For Christopher Palmer and Linda Rosenberg becoming police officers is carrying on a family tradition.
And that tradition was evident Monday when the pair took their oaths of office administered by Greenwich First Selectman and Police Commissioner Peter Tesei in Greenwich Town Hall.
With his family watching, Palmer was presented his badge by his step-father, Meriden Police Officer David D'Onofrio. Palmer, of upstate Northford, graduated from Johnson and Wales University in Providence, RI with a bachelor's degree in criminal justice.
Rosenberg's fraternal twin, retired Mount Vernon, NY Police Officer Neil Rosenberg, presented her with badge number 125—the same number he wore during his 25-year career.
"It's always an honor to serve any community," said Linda Rosenberg, a White Plains, NY resident. "I look forward to a strong relationship with fellow officers and the residents of Greenwich. It's an honor to be following in his (Neil's) footsteps."
Rosenberg earned a bachelor's degree in liberal arts and legal studies from SUNY Purchase and previously worked as a Community Service Officer at the New Rochelle Police Department and as an equities trader.
Rosenberg said she decided upon a different career path, pursuing law enforcement after she began her work with the New Rochelle Police Department four years ago. However, she discovered New York State has an age limit for police applicants—35 years old. So, she applied to Greenwich where just 11 days shy of her 47th birthday she was sworn in as a police recruit.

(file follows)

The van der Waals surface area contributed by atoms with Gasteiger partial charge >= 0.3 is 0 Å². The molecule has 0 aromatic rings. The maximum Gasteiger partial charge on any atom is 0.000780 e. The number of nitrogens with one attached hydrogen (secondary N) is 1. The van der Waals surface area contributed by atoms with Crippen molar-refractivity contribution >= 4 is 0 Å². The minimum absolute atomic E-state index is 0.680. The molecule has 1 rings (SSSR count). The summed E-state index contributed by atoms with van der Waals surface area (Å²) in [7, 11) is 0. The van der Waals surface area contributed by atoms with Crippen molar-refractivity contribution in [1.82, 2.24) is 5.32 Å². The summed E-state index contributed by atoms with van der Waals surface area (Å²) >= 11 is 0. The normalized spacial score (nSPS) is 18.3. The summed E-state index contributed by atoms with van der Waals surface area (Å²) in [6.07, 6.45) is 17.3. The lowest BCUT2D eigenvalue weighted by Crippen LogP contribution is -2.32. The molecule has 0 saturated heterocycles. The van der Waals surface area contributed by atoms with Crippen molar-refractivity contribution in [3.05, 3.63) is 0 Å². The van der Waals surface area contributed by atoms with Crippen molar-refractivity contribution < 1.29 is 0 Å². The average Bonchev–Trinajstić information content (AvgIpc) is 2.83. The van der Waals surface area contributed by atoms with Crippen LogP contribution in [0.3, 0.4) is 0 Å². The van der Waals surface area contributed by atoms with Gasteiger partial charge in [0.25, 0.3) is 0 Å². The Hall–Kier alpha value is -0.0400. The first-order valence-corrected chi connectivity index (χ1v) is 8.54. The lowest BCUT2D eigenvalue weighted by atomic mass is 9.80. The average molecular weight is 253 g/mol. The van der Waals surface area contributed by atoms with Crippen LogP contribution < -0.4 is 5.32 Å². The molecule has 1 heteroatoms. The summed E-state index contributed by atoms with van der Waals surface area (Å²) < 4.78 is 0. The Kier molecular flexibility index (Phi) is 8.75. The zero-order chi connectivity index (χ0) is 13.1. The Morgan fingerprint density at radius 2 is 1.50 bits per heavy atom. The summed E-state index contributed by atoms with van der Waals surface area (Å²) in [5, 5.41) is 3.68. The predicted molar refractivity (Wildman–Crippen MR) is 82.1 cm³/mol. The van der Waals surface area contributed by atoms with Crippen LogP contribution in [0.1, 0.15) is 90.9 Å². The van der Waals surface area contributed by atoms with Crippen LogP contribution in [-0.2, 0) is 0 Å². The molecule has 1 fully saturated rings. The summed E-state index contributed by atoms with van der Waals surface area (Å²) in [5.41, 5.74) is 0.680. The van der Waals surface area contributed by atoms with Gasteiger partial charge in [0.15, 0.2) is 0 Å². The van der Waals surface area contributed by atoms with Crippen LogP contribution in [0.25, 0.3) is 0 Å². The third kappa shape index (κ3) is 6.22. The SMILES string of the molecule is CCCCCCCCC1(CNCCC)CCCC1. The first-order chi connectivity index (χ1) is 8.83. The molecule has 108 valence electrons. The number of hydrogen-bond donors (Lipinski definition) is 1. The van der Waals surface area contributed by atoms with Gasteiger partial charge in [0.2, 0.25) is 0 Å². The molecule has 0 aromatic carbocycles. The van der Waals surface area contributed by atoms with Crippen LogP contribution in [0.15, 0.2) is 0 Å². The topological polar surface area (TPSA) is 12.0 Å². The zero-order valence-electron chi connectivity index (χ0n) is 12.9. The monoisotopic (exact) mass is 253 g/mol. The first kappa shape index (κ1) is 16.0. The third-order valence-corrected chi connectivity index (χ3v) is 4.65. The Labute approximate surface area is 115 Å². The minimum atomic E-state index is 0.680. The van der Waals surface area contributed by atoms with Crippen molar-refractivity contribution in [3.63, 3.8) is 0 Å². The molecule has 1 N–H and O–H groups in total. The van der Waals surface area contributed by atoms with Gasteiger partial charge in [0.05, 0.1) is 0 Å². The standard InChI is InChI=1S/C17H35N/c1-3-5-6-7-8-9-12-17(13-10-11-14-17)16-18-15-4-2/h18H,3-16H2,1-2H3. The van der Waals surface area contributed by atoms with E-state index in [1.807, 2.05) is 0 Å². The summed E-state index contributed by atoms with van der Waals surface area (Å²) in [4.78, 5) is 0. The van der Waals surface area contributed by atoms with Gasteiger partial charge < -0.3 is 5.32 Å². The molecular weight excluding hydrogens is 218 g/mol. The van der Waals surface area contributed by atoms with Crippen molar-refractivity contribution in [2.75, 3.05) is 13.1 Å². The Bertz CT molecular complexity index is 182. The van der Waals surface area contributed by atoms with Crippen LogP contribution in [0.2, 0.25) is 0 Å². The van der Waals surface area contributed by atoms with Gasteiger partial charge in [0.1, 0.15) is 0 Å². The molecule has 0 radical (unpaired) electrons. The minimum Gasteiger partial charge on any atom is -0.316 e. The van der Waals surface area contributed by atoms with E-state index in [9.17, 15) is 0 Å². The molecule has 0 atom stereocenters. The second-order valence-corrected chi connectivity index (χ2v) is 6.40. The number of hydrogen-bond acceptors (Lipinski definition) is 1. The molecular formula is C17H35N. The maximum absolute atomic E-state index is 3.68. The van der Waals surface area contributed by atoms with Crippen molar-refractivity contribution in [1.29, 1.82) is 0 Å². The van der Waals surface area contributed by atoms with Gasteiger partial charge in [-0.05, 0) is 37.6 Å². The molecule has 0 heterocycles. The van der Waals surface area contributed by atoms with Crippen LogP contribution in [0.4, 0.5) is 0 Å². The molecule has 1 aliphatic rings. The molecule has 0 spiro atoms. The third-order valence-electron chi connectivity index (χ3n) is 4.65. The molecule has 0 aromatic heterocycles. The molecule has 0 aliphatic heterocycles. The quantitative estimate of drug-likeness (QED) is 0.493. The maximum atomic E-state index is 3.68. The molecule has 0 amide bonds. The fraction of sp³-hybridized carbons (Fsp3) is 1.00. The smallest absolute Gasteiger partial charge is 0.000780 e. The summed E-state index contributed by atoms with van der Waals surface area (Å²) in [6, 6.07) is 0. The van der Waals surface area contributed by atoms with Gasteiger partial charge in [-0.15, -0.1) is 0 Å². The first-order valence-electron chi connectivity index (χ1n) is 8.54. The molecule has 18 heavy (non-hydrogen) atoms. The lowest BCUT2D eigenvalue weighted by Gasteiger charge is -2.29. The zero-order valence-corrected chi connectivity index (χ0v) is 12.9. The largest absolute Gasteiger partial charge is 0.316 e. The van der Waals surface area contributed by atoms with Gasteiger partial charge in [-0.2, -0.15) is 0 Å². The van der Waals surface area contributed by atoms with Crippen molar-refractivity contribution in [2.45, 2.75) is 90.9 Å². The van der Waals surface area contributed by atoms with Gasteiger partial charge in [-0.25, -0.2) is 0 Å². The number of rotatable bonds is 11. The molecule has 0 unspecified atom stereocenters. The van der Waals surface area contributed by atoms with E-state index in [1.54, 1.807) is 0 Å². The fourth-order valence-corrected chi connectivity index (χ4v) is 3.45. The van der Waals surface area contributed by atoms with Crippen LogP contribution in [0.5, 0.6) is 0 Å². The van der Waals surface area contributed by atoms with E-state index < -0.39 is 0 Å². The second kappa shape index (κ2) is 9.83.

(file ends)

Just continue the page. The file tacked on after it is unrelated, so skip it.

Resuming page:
Before administering the oath of office, Tesei told the recruits and their families, "Life safety is something we cannot take lightly. Greenwich is often misperceived ... I grew up here with the belief that we are 'Mayberry,' the small town that Andy Griffith remembered. But we see the issues everyday of violence, criminal malfeasance, domestic violence."
Tesei said the two recruits "exemplify those characteristics" found in Mayberry..."we welcome you with open arms."
Deputy Police Chief Mark Marino said, "It is truly a special day when you add to the family of the Greenwich Police Department. ... You will be facing many challenges ... and have demanding and extremely satisfying careers."
Marino said the process to become a Greenwich officer began a year ago with the pair surviving the arduous testing and interviewing process.
They will begin a 26-week training program at the Connecticut Police Academy in Meriden on Friday, as part of their 18-month probationary period, according to the department's training Sgt. Debora Vesciglio.